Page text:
We hear often about the distressingly high incidence of Type 2 diabetes in the U.S. In a 2017 report, the CDC estimated 9.4% of the population or about 30.3 million Americans have diabetes. The World Health Organization’s 2016 Global Report on Diabetes estimated 422 million people lived with diabetes in 2014. Diabetic retinopathy (DR) or diabetic blindness is one of many secondary complications that threaten patients. Regular retinal screenings are usually part of patient care. The screenings traditionally require an office visit to sit in front of an expensive fundus camera that captures images of the back of the eye, so that a physician can look for abnormalities.

The Madras Diabetes Research Foundation, an affiliate of the University of Madras Medical College, recently published results of a study using a smartphone device with artificial intelligence (AI) software to detect diabetic retinopathy in the journal Eye. The researchers used the Remidio ‘Fundus on Phone’ (FOP) smartphone device with Eyenuk’s EyeArt AI DR screening software. While larger than most smartphone-enabled devices, the FOP is small enough for clinicians to carry to outreach clinics or for home visits. The Fundus on Phone, which could easily be mistaken for a surveyor’s transit, holds a smartphone securely in front of its viewfinder. In the study, retina images of 296 Type 2 patients were evaluated both by ophthalmologists and by the AI software. The ophthalmologists detected DR in 191 patients and of that group, found sight-threatening diabetic retinopathy (STDR) in 112 patients. The automated EyeArt software found DR in 203 patients and STDR in 146 patients. With statistically significant success in detecting both the presence and specificity of diabetic retinopathy, the researchers declared the FOP and AI software combination a highly sensitive DR and STDR tool, although the possibility of too many false positives cannot be ignored.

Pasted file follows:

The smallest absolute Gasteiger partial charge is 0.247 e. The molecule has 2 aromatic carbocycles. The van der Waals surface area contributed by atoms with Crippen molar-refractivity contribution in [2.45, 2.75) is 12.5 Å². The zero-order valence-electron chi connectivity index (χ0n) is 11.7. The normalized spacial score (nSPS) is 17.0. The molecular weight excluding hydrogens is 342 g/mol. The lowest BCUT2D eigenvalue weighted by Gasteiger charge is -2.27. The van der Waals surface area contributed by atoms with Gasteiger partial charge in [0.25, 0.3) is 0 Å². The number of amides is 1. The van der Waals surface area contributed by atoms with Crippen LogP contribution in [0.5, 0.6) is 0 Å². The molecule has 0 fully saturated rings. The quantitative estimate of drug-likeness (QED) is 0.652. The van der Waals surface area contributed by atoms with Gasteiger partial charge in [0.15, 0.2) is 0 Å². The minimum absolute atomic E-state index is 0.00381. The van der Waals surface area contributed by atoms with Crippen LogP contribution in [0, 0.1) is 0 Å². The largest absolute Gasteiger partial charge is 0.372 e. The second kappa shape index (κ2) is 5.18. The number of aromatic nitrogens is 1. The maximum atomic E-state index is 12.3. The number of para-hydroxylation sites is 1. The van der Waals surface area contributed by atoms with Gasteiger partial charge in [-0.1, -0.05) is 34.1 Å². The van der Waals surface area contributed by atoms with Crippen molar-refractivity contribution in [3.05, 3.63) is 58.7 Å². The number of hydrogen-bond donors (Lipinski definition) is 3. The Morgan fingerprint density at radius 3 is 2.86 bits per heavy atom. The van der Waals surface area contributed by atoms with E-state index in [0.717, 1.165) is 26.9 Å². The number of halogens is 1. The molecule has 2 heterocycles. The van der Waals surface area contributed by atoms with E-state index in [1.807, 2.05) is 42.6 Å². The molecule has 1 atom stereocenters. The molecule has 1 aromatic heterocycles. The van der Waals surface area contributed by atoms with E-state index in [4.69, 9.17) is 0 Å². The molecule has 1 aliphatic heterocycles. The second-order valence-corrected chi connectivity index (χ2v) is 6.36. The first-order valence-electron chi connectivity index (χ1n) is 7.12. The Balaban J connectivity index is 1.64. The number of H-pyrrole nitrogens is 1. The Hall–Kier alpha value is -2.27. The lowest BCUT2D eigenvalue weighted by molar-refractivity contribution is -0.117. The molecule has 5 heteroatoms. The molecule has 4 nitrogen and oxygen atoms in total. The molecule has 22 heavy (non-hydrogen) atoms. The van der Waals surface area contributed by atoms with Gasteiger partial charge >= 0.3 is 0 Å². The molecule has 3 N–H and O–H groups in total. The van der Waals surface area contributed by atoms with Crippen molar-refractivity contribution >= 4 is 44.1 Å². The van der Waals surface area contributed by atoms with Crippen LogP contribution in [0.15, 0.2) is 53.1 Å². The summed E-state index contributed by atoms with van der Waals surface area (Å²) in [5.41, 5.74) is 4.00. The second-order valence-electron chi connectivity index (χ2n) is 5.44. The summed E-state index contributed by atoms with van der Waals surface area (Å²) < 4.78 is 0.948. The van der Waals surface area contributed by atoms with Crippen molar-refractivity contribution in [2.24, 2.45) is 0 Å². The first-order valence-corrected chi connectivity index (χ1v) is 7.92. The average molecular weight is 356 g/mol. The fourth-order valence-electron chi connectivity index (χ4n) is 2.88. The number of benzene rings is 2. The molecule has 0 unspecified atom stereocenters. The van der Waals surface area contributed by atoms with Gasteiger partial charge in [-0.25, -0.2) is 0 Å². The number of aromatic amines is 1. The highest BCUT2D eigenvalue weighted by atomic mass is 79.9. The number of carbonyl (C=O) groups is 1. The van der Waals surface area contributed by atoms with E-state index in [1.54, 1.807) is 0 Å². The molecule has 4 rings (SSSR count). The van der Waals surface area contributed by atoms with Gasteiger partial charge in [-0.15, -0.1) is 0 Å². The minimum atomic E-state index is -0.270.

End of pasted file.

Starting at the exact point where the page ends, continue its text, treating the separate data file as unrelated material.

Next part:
The Madras Diabetes Research Foundation isn’t done testing the smartphone/AI DR solution. Additional studies and larger sample sizes are necessary. But on the basis of research and experiments to date, it appears the smartphone solution may be an acceptable tool for first level retinal screening for diabetes patients. After initial screenings, patients with detected DR would be referred to ophthalmologists where potential false positive readings could be eliminated.